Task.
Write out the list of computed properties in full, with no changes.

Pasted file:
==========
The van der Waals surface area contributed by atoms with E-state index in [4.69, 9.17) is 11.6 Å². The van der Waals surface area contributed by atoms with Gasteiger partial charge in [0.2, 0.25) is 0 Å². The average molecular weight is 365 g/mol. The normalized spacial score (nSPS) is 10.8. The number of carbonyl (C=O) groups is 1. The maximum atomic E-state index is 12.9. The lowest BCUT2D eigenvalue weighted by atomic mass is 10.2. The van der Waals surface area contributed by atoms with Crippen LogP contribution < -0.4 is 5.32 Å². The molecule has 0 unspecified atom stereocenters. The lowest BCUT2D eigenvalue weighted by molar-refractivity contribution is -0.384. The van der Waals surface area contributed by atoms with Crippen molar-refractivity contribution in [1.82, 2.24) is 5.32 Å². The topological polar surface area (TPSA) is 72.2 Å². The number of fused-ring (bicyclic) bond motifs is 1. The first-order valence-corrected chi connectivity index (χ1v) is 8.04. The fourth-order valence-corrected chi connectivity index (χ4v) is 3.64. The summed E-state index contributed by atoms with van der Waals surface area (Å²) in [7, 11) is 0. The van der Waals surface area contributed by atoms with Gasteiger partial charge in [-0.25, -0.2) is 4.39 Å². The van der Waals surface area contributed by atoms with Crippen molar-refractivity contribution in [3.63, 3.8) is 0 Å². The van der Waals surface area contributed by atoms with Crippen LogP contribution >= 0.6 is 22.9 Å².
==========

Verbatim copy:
The van der Waals surface area contributed by atoms with E-state index in [4.69, 9.17) is 11.6 Å². The van der Waals surface area contributed by atoms with Gasteiger partial charge in [0.2, 0.25) is 0 Å². The average molecular weight is 365 g/mol. The normalized spacial score (nSPS) is 10.8. The number of carbonyl (C=O) groups is 1. The maximum atomic E-state index is 12.9. The lowest BCUT2D eigenvalue weighted by atomic mass is 10.2. The van der Waals surface area contributed by atoms with Crippen LogP contribution < -0.4 is 5.32 Å². The molecule has 0 unspecified atom stereocenters. The lowest BCUT2D eigenvalue weighted by molar-refractivity contribution is -0.384. The van der Waals surface area contributed by atoms with Crippen molar-refractivity contribution in [1.82, 2.24) is 5.32 Å². The topological polar surface area (TPSA) is 72.2 Å². The number of fused-ring (bicyclic) bond motifs is 1. The first-order valence-corrected chi connectivity index (χ1v) is 8.04. The fourth-order valence-corrected chi connectivity index (χ4v) is 3.64. The summed E-state index contributed by atoms with van der Waals surface area (Å²) in [7, 11) is 0. The van der Waals surface area contributed by atoms with Gasteiger partial charge in [-0.25, -0.2) is 4.39 Å². The van der Waals surface area contributed by atoms with Crippen molar-refractivity contribution in [3.63, 3.8) is 0 Å². The van der Waals surface area contributed by atoms with Crippen LogP contribution >= 0.6 is 22.9 Å².